Sunday, 30 September 2012

Easy Street

Charlie Chaplin as his Tramp character is asleep outside a Mission, close to the danger filled and lawless Easy Street. After being partially reformed by the Mission where he meets a beautiful young woman (Edna Purviance), the Tramp decides to join the Police and is immediately sent out on the beat to Easy Street, a road from where Police return battered and bruised. Through luck and wit the new Policeman tries to reform the street and return it to the local residents.

Comedy wise this is probably the most disappointing of Chaplin’s Mutual Films that I’ve seen so far. In the entire film I only laughed out loud once and generally there were very few funny moments anywhere. What the film does contain though is another tender story about overcoming the odds, hard work, temperance and love which is something that Chaplin was becoming the master of at this stage of his career.

Easy Street itself looks to be modelled on the sort of South London streets that Chaplin would have grown up on himself. They don’t look very American to me and it’s only when a late chase takes us outside of the confines of Easy Street that it becomes obvious that we are in America. Like much of Chaplin’s work, Easy Street is routed in a Dickensian world that predates film altogether. The crime and violence on Easy Street may well have been a satirical response to pre Prohibition America where if history is to be believed the masses drank until they passed out or were knocked out. The saving grace of the Policeman and the Christian Mission is very appropriate to the era.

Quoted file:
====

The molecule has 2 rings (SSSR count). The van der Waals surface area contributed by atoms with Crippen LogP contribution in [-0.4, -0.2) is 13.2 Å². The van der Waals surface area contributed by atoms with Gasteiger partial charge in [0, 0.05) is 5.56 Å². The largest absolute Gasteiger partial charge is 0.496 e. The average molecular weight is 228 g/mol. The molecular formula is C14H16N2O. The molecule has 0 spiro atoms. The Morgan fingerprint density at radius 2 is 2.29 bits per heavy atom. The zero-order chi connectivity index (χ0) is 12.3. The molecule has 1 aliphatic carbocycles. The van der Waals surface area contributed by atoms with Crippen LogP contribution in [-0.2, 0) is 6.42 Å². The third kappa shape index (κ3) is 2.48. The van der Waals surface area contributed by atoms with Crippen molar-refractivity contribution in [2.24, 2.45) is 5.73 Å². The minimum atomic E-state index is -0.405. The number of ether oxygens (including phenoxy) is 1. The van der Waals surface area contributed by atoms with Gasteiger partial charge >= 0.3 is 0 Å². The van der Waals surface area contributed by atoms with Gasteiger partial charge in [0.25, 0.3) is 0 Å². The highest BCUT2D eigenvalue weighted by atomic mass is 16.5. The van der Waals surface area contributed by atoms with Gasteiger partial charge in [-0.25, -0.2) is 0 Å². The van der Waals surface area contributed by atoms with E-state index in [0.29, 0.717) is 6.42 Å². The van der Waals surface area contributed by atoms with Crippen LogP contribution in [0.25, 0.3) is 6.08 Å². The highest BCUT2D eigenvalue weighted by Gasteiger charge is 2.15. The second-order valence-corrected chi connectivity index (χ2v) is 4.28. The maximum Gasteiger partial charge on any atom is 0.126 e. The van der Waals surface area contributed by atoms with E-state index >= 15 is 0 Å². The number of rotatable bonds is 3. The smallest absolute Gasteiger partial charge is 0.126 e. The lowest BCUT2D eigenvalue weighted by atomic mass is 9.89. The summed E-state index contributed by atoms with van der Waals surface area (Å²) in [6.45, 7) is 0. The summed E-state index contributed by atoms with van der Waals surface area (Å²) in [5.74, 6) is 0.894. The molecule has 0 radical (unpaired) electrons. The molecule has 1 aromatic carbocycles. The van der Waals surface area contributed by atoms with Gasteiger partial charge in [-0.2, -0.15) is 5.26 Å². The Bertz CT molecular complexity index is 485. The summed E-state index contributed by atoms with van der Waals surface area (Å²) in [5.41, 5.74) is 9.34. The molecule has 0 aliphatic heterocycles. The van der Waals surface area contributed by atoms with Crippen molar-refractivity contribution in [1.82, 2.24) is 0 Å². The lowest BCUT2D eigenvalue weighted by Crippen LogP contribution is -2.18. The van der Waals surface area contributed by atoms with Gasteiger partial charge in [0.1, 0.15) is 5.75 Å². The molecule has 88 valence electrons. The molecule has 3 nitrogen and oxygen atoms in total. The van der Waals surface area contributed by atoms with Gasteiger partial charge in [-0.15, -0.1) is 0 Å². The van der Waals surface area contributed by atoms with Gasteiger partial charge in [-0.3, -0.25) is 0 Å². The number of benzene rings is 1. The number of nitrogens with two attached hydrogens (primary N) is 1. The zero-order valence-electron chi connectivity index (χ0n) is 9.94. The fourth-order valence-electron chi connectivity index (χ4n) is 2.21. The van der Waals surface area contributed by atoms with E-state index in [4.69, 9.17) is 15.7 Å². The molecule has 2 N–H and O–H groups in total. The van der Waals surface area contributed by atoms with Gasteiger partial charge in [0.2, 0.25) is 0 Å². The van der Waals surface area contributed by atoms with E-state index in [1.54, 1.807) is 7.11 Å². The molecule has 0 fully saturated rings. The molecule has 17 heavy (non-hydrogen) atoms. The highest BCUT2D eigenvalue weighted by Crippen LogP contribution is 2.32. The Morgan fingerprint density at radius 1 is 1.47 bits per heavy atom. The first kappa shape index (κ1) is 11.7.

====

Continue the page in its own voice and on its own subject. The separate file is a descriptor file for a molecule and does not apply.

What is nice about Easy Street is that Chaplin’s character is without selfishness. In many of his early films he was the reluctant hero or came to be the hero through mistake or after he had attempted to con or rip people off. Easy Street shows a further departure from this and towards his later incarnation as the victim/underdog of his future films. It’s a shame that in Easy Street though Chaplin wasn’t able to balance the character, story and comedy and that the latter suffers. The basis of an excellent film is in place but like most people I watch a Charlie Chaplin film to laugh and I didn’t do that in this film.  


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